Just to be clear: I’m not a partisan or apologist for, much less a member of, the Black Israelite movement myself. As far as I can tell (I’ve run into them a couple of times in Washington Heights), they’re a bunch of street-corner preachers preaching some lunatic theology or other.* But derision for their theology (assuming it’s warranted) shouldn’t so automatically translate into a willingness to saddle them with complicity in murder and terrorism by way of the convenient word “link.” It’s one thing to “link” the shooters with murder. It’s another to link the group in which the shooters expressed an interest to the same. But it sure is easy to do.

(2) The article gives the impression that Grewal and Fulop disagree with one another. They don’t. The suggestion that they do is particularly puzzling in light of the fact that the article was updated at the time of the very press conference (see video above) in which Grewal commented on the assailants’ motives. He described their motives as “anti-Semitic and anti-law-enforcement.” So the sentence “But Mr. Fulop…” is not an exception to Grewal’s comments, as the “but” suggests. Fulop and Grewal both agree that the attack was motivated by anti-Semitic hatred, among other things. Tellingly, neither of them brings up Black Israelites, at least by name.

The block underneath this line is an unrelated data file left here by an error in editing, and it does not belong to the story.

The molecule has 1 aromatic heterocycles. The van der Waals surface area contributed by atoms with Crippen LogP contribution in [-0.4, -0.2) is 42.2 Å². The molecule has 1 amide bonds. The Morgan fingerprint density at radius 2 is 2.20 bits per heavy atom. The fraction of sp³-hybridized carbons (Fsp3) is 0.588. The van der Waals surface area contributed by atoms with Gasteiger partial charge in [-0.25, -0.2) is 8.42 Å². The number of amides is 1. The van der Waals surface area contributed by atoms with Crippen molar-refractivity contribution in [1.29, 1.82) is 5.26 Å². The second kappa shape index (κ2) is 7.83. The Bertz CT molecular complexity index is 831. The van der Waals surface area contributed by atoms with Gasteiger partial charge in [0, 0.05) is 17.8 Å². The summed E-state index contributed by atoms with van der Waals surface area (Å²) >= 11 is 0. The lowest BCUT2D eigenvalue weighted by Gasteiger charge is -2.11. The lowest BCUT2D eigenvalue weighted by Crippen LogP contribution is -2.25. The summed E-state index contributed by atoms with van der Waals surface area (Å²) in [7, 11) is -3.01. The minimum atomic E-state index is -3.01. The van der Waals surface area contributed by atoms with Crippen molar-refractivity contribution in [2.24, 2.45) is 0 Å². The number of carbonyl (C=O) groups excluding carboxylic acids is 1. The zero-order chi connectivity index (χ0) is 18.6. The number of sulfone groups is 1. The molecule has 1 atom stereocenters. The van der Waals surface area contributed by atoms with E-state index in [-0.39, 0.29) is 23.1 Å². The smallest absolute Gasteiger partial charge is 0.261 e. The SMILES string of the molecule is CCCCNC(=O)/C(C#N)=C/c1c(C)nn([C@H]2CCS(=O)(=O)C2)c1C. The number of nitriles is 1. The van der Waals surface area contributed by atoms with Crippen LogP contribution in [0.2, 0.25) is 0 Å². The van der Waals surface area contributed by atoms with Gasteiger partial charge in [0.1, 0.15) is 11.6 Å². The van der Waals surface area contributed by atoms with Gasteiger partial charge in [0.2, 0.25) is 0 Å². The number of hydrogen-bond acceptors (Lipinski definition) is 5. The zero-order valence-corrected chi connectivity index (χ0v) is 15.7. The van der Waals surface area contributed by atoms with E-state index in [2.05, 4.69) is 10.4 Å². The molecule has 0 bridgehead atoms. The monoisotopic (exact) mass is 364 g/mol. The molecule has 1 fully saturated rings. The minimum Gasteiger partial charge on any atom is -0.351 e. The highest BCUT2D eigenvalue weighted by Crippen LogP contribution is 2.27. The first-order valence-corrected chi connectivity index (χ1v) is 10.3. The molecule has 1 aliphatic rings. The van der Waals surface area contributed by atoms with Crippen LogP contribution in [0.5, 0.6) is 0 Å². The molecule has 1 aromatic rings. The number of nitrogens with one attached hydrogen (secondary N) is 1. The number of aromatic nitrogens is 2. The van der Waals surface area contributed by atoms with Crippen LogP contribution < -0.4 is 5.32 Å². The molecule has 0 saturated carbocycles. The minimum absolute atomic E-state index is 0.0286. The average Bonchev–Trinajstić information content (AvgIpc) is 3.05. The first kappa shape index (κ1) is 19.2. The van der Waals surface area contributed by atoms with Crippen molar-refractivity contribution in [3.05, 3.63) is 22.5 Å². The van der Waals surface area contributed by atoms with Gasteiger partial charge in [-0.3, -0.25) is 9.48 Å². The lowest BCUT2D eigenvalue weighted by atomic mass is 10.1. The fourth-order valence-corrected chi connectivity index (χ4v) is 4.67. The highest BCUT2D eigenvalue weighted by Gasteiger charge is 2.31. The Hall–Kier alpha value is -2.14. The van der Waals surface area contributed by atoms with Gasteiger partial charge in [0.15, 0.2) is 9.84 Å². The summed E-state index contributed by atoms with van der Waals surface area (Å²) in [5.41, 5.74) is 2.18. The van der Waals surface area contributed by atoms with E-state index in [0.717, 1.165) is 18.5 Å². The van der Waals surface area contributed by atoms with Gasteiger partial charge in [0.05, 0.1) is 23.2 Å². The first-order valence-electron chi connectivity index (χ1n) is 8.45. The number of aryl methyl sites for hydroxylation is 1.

(3) I know next to nothing about the Black Israelite movement, so I can’t pass judgment on their beliefs, including whether or not they’re anti-Semitic. What strikes me, however, is the ease with which they’re described without adequate explanation as anti-Semitic in the excerpt above. Start with this:

While the exact beliefs of the Black Hebrew Israelites vary among the groups associated with the movement, followers generally believe that the 12 tribes of Israel defined in the Old Testament are different ethnic groups, or nations, and that white people are not among them.

Well, the Twelve Tribes of Israel as defined in the Old Testament did exclude some ethnic groups, didn’t they? They wouldn’t really have been tribes if they hadn’t. If the Twelve Tribes are themselves ethnically exclusive, and assertions of ethnic exclusivity of that kind aren’t regarded as obviously bigoted or racist–are they?–then setting aside the sheer silliness of their views, it’s not clear why the Black Israelites are anti-Semitic for claiming to be the true descendants of the Twelve Tribes of Israel. Silly perhaps, but not obviously anti-Semitic.

What we really seem to have here is a somewhat ludicrous struggle over ties of tribal kinship to an ancient people, not bigotry one way or the other. Plenty of contemporary Jews regard themselves as the true descendants of the biblical Israelites; Black Israelites regard themselves as true descendants. The first claim is more plausible than the second (I guess), but I don’t see how the relative plausibility of the first proves the racism of the second. The one claim of descent is no more or less racist than the other. Not that either set of claims is all that edifying. It’s a bit like watching a twenty-first century debate between Robert Filmer and one of his less gifted proteges. About as interesting as a car-wreck, and for much the same reasons.